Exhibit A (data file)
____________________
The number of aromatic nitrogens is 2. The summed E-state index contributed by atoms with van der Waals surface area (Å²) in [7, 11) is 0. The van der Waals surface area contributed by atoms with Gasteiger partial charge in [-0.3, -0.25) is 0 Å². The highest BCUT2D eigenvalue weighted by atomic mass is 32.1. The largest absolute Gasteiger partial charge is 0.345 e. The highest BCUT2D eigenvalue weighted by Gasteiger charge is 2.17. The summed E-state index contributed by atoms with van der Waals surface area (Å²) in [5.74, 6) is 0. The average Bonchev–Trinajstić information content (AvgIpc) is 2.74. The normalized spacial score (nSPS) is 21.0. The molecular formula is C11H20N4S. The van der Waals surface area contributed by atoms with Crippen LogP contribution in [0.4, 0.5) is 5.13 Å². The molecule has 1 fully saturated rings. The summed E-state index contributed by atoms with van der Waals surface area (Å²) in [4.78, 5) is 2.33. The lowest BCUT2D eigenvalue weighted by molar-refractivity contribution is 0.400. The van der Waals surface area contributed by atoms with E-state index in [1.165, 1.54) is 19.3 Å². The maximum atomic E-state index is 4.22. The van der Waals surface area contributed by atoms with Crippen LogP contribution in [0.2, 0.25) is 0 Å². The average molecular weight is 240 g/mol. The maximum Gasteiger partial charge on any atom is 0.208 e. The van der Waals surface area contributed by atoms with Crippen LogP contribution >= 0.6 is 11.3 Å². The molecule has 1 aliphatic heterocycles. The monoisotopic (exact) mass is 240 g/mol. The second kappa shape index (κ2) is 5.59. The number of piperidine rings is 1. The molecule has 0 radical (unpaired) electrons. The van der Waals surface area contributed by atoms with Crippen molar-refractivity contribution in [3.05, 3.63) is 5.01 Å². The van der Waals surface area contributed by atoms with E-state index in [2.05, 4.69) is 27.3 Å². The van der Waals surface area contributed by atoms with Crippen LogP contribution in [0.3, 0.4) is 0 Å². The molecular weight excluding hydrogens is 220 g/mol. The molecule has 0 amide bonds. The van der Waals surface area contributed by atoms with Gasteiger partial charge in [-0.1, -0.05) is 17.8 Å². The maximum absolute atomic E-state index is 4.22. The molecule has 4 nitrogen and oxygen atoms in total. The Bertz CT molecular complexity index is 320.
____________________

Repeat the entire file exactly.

The number of aromatic nitrogens is 2. The summed E-state index contributed by atoms with van der Waals surface area (Å²) in [7, 11) is 0. The van der Waals surface area contributed by atoms with Gasteiger partial charge in [-0.3, -0.25) is 0 Å². The highest BCUT2D eigenvalue weighted by atomic mass is 32.1. The largest absolute Gasteiger partial charge is 0.345 e. The highest BCUT2D eigenvalue weighted by Gasteiger charge is 2.17. The summed E-state index contributed by atoms with van der Waals surface area (Å²) in [5.74, 6) is 0. The average Bonchev–Trinajstić information content (AvgIpc) is 2.74. The normalized spacial score (nSPS) is 21.0. The molecular formula is C11H20N4S. The van der Waals surface area contributed by atoms with Crippen LogP contribution in [0.4, 0.5) is 5.13 Å². The molecule has 1 fully saturated rings. The summed E-state index contributed by atoms with van der Waals surface area (Å²) in [4.78, 5) is 2.33. The lowest BCUT2D eigenvalue weighted by molar-refractivity contribution is 0.400. The van der Waals surface area contributed by atoms with E-state index in [1.165, 1.54) is 19.3 Å². The maximum atomic E-state index is 4.22. The van der Waals surface area contributed by atoms with Crippen LogP contribution in [0.2, 0.25) is 0 Å². The average molecular weight is 240 g/mol. The maximum Gasteiger partial charge on any atom is 0.208 e. The van der Waals surface area contributed by atoms with Crippen LogP contribution >= 0.6 is 11.3 Å². The molecule has 1 aliphatic heterocycles. The monoisotopic (exact) mass is 240 g/mol. The second kappa shape index (κ2) is 5.59. The number of piperidine rings is 1. The molecule has 0 radical (unpaired) electrons. The van der Waals surface area contributed by atoms with Crippen molar-refractivity contribution in [3.05, 3.63) is 5.01 Å². The van der Waals surface area contributed by atoms with E-state index in [2.05, 4.69) is 27.3 Å². The van der Waals surface area contributed by atoms with Crippen LogP contribution in [0.3, 0.4) is 0 Å². The molecular weight excluding hydrogens is 220 g/mol. The molecule has 0 amide bonds. The van der Waals surface area contributed by atoms with Gasteiger partial charge in [-0.1, -0.05) is 17.8 Å². The maximum absolute atomic E-state index is 4.22. The molecule has 4 nitrogen and oxygen atoms in total. The Bertz CT molecular complexity index is 320.